Native American’s Monster Murals on the Mississippi River | Legend of the Piasa Bird
Native American Piasa Bird Mural | Alton, IL
The Piasa Bird is a Native American mythical creature depicted in one of two murals painted by Native Americans on bluffs above the Mississippi River. Its original location was at the end of a chain of limestone bluffs in Madison County, Illinois at present-day Alton, Illinois.
The original Piasa illustration no longer exists; a newer 20th-century version, based partly on 19th-century sketches and lithographs, has been placed on a bluff in Alton, Illinois, several hundred yards upstream from its origin. The limestone rock quality is unsuited for holding an image, and the painting must be regularly restored. The original site of the painting was on lithographic limestone, which was quarried away in the late 1870s by the Mississippi Lime Company.
In 1673, Father Jacques Marquette saw the painting on a limestone bluff overlooking the Mississippi River while exploring the area. He recorded the following description:
"While skirting some rocks, which by their height and length inspired awe, we saw upon one of them two painted monsters which at first made us afraid, and upon which the boldest savages dare not long rest their eyes. they are as large as a calf; they have horns on their heads like those of a deer, a horrible look, red eyes, a beard like a tiger's, a face somewhat like a man's, a body covered with scales, and so long a tail that it winds all around the body, passing above the head and going back between the legs, ending in a fish's tail. green, red, and black are the three colors composing the picture. Moreover, these two monsters are so well painted that we cannot believe that any savage is their author; for good painters in France would find it difficult to reach that place conveniently to paint them. Here is approximately the shape of these monsters, as we have faithfully copied it.”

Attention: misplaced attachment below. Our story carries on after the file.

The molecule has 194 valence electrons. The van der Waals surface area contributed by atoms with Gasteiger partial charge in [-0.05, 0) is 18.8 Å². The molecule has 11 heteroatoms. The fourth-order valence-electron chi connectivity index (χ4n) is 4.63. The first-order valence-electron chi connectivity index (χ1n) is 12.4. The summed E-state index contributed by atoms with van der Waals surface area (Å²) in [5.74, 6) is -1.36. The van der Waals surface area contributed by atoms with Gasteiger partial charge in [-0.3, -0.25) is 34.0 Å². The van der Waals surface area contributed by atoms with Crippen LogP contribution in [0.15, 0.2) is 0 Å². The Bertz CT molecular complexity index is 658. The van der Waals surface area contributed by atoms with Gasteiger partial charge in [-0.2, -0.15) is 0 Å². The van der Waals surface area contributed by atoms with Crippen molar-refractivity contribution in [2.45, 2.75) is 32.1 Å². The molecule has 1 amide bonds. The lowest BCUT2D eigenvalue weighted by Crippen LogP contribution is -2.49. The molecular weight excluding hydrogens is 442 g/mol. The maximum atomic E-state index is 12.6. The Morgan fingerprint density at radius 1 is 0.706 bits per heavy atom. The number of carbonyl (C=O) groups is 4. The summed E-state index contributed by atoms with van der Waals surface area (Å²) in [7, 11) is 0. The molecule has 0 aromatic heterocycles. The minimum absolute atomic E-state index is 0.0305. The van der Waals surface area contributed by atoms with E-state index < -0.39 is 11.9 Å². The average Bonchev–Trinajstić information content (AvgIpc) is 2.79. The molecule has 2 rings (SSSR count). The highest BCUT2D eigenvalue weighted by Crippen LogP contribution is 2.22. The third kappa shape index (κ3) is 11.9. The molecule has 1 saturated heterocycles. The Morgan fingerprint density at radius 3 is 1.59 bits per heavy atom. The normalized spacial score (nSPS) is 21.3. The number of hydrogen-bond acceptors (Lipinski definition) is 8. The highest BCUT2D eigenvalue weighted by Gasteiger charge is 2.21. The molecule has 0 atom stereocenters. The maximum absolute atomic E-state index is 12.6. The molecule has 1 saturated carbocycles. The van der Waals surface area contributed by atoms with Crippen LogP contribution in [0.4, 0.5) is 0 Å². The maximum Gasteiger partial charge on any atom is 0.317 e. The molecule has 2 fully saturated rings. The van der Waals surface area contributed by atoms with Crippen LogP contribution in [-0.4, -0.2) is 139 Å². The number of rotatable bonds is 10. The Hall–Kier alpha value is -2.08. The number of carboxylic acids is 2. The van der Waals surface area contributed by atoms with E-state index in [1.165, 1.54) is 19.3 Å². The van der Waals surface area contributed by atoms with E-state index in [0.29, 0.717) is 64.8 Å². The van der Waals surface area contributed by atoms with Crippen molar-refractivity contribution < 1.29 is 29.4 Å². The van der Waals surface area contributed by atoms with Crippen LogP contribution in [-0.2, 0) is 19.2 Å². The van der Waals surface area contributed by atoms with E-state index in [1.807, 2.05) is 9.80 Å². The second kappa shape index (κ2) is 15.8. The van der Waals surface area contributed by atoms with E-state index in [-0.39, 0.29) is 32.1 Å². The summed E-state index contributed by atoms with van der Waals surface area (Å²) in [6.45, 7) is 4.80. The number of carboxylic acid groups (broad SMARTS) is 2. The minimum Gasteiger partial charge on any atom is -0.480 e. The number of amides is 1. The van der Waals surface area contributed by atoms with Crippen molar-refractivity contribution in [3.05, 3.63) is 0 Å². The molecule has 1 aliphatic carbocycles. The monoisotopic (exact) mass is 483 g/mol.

The French cartographer Jean-Baptiste-Louis Franquelin compiled a map titled ″The Mississippi″ in about the year 1682, from Louis Jolliet′s description of his 1673 journey with Father Marquette. A creature similar to the underwater panther is sketched on the map east of the Missouri River and south of the Illinois River. As in Marquette′s description the animal is wingless with no resemblance to a bird.
Later French explorers, like St. Cosme, reported that by 1699 the series of images were badly worn due to the habits of the local Indians to "discharge their weapons" at the images as they passed. Author A. D. Jones, in his book "Illinois and the West" c. 1838, also describes the ravages of weapons (firearms) upon the images, and further refers to the paintings as being named “Piasua".
The original image was the largest Native American painting ever found in North America.


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